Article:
One very enjoyable part of writing and editing for CubicYard™ is the challenge of finding fresh material to publish – something useful, timely and relevant. It is much harder than you may think but just about every day I find something about property preservation that aggravates me or surprises the heck out of me. About 10 days ago, I had a QC work order to go behind a contractor and check her work. Just as I turned the key and gave the door a little shove, out of the corner of the door jamb came a swarm of kamikaze hornets. Running for my life and verbally attacking the hornets while swatting away did not do a lot to improve my situation. I decided to duck inside and slam the door. At least I would have a limited number of combanants to deal with.
My second step into the house sent me sprawling and noticing a considerable amount of pain in my left ankle. I more or less let the hornets have their way with me and looked for the reason for my fall. A door knob lock! Evidently, while blinded by the kamikazes, I had stepped on the lock and there I lay. My first thought – I wonder if I can sue this guy? After all this could be called negligence or any one of a number of good legal terms.
I finally cooled off and the swelling went down. In three days I was no longer thinking about suing but on the 4th day I decided this incident might make for a good article. I knew there was nothing in the HUD regs about leaving door locks laying on the floor but what is the industry norm? I still refuse to use the word “standard” because as of yet there is not one. There is an industry norm though – leave the door knob lock and all the pieces and all the drill shaving right where they fell. You know it’s true. You see it at every house. Almost every house.
I started calling companies trying to find out what they tell their contractors about what to do with the removed door locks and parts. Making the calls would make a pretty good story too – no answer at all at three companies, two that did not know what I was talking about a dozen that just shooed me away. My luck did change though, I finally got to talk with about six companies that said they had no policy. Hey, at least they were talking to me.
Finally, I had a breakthrough. I talked with a fellow by the name of Kim Fatica at SEAS LLC. Since it had been a long day with not much success when Kim told me “I don’t have our policy manual with me right now, but I will look it up and get back with you,” I thought “yea, right.” Since I am the gabby type I decided to talk about other things. Anything. I did not tell Kim that I probably knew more about SEAS than he did. He had told me he had only been there a couple of months. I have been snooping around for info on SEAS for a long, long time. Them and about fifty or so other companies.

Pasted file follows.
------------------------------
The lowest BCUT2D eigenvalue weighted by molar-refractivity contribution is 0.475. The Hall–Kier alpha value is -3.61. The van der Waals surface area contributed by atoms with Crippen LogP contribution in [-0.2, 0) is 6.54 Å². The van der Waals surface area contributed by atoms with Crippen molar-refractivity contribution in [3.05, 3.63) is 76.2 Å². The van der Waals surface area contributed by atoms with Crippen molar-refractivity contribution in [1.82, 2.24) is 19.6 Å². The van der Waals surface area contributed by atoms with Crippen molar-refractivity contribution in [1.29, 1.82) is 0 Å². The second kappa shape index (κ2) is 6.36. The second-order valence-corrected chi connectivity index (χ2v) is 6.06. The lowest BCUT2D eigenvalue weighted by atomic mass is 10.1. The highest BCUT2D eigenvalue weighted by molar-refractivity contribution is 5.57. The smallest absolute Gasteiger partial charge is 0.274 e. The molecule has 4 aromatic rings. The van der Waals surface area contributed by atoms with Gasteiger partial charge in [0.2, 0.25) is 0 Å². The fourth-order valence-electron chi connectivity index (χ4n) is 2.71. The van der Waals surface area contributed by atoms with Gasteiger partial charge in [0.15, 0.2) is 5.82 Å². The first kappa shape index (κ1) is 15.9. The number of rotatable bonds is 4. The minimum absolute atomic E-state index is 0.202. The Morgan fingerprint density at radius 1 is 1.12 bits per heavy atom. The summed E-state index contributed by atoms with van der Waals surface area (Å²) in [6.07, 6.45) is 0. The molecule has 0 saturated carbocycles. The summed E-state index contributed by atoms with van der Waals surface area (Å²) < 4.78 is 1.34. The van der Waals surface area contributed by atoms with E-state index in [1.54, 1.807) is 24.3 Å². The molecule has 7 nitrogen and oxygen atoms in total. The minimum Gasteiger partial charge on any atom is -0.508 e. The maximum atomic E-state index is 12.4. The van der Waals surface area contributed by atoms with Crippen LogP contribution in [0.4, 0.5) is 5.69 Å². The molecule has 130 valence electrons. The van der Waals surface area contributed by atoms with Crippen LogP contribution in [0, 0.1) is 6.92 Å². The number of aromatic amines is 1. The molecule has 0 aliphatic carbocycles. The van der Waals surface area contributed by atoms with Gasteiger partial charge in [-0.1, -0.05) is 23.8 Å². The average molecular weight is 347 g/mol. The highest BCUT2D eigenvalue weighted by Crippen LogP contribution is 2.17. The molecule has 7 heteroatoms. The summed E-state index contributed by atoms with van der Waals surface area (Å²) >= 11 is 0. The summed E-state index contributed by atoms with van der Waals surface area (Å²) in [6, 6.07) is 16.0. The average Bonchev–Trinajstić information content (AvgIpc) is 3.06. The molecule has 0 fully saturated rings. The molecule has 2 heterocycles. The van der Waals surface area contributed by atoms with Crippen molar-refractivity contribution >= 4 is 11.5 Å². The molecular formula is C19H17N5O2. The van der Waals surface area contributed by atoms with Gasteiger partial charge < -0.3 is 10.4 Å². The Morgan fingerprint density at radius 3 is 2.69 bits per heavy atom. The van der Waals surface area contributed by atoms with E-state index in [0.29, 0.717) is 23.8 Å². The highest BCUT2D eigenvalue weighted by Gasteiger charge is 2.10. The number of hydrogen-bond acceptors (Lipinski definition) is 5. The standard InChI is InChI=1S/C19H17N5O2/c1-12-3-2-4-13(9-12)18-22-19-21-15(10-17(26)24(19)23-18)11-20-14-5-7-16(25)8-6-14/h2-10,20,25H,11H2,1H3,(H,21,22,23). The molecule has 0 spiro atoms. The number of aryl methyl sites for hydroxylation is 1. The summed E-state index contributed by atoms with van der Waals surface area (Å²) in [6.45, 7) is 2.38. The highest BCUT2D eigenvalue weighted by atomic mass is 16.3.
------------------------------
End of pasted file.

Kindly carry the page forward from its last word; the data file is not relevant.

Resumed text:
What a surprise when Kim emailed me the next day:
Good morning, Terry,
Here is a response for you regarding the leaving behind of lock hardware:
Boy Scouts are required to follow Leave No Trace principles when enjoying the great outdoors, or as some Scoutmasters would say, “Leave it better than when you found it.” The same principle can be applied to property preservation. As part of our SEAS vendor training, we have policies about removing trash, especially that which was generated by the contractor. Clearly, if the hardware or lockset itself wasn’t on the floor when you arrived, it shouldn’t be left there when you change it out.
You are there to secure and protect the property, not to create a hazard or to make the property more unsightly.
When a lock change is performed, SEAS requires contractors to place the old lockset and old hardware inside the secured property, preferably in a kitchen drawer.
Let me know if you need anything further. Be happy to help you out.
Boy Scouts? Why mention Boy Scouts – especially in a business letter?
I called Kim. I was curious when he told me he had been involved with the Boy Scouts for around 40 years. He was/is an Eagle Scout. Our conversation was very enjoyable but he had to run so I started research on Boy Scouts – especially Eagle Scouts. As writers will do, I spent way too many hours reading up on something I though I knew about; certainly something that I had always taken for granted.
Wikipedia has some pretty good info about the Boy Scouts of America and nice content on Eagle Scouts. Here is what I found out and how I came up with the title for this article:
Eagle Scout may be earned by a Boy Scout or Varsity Scout who has been a Life Scout for at least six months, earns a minimum of 21 merit badges, demonstrates Scout Spirit, and demonstrates leadership in the troop, team, crew or ship. He must plan, develop, and lead a service project— the Eagle Project —that demonstrates both leadership and a commitment to duty. He must then take part in a Scoutmaster conference. After all requirements are met, he must complete an Eagle Scout board of review.
Of the 21 merit badges, 12 are required; these include:
Citizenship in the Community
Citizenship in the Nation
Citizenship in the World
Environmental Science or Sustainability
Emergency Preparedness or Lifesaving
Swimming or Hiking or Cycling.
Cooking merit badge will be revised and required as of January 1, 2014, bringing the total required to 13.
As I read this list of merit badges, I though how acquiring them requires commitment. I also thought back to the motto Kim passed along: “Leave it better than you found it.”
So, recruiters, modify the questions you ask of potential contractors. Ask how many merit badges they earned. Then, maybe we will not have to deal with all this door knob locks on the floor.
Kim and I have exchanged plenty of emails. Look for another article about him later. He has an interesting background.
Wikipedia contributors, “Eagle Scout (Boy Scouts of America),” Wikipedia, The Free Encyclopedia, http://en.wikipedia.org/w/index.php?title=Eagle_Scout_(Boy_Scouts_of_America)&oldid=578194031 (accessed October 23, 2013).